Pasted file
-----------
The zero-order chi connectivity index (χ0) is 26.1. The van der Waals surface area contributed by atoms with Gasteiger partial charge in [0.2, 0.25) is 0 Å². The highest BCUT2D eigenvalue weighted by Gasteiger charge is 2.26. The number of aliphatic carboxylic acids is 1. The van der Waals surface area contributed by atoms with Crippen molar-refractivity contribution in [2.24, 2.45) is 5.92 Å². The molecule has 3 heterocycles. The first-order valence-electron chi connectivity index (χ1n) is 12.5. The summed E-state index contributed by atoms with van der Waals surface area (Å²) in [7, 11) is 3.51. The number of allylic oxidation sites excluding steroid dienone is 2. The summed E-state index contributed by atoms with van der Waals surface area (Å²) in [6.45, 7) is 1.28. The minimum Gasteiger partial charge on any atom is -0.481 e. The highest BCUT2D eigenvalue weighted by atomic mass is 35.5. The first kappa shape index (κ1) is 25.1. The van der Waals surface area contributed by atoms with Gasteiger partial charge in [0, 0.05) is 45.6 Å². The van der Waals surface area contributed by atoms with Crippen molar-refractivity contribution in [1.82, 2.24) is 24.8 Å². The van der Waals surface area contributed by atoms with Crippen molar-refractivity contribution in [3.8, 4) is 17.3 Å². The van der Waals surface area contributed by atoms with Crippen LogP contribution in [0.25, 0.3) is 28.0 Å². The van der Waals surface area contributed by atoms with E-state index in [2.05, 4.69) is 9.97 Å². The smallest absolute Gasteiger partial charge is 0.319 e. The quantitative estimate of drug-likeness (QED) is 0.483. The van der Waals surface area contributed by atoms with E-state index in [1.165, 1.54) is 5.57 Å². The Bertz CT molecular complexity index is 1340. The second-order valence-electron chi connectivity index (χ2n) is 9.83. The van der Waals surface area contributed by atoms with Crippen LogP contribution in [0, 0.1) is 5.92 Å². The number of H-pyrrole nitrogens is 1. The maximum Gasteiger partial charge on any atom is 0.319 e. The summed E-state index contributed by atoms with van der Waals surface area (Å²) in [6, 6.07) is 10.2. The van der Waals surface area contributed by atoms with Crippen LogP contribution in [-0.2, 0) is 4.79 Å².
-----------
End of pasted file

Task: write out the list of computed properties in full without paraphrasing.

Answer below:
The zero-order chi connectivity index (χ0) is 26.1. The van der Waals surface area contributed by atoms with Gasteiger partial charge in [0.2, 0.25) is 0 Å². The highest BCUT2D eigenvalue weighted by Gasteiger charge is 2.26. The number of aliphatic carboxylic acids is 1. The van der Waals surface area contributed by atoms with Crippen molar-refractivity contribution in [2.24, 2.45) is 5.92 Å². The molecule has 3 heterocycles. The first-order valence-electron chi connectivity index (χ1n) is 12.5. The summed E-state index contributed by atoms with van der Waals surface area (Å²) in [7, 11) is 3.51. The number of allylic oxidation sites excluding steroid dienone is 2. The summed E-state index contributed by atoms with van der Waals surface area (Å²) in [6.45, 7) is 1.28. The minimum Gasteiger partial charge on any atom is -0.481 e. The highest BCUT2D eigenvalue weighted by atomic mass is 35.5. The first kappa shape index (κ1) is 25.1. The van der Waals surface area contributed by atoms with Gasteiger partial charge in [0, 0.05) is 45.6 Å². The van der Waals surface area contributed by atoms with Crippen molar-refractivity contribution in [1.82, 2.24) is 24.8 Å². The van der Waals surface area contributed by atoms with Crippen molar-refractivity contribution in [3.8, 4) is 17.3 Å². The van der Waals surface area contributed by atoms with Crippen LogP contribution in [0.25, 0.3) is 28.0 Å². The van der Waals surface area contributed by atoms with E-state index in [2.05, 4.69) is 9.97 Å². The smallest absolute Gasteiger partial charge is 0.319 e. The quantitative estimate of drug-likeness (QED) is 0.483. The van der Waals surface area contributed by atoms with E-state index in [1.165, 1.54) is 5.57 Å². The Bertz CT molecular complexity index is 1340. The second-order valence-electron chi connectivity index (χ2n) is 9.83. The van der Waals surface area contributed by atoms with Crippen LogP contribution in [0, 0.1) is 5.92 Å². The number of H-pyrrole nitrogens is 1. The maximum Gasteiger partial charge on any atom is 0.319 e. The summed E-state index contributed by atoms with van der Waals surface area (Å²) in [6, 6.07) is 10.2. The van der Waals surface area contributed by atoms with Crippen LogP contribution in [-0.2, 0) is 4.79 Å².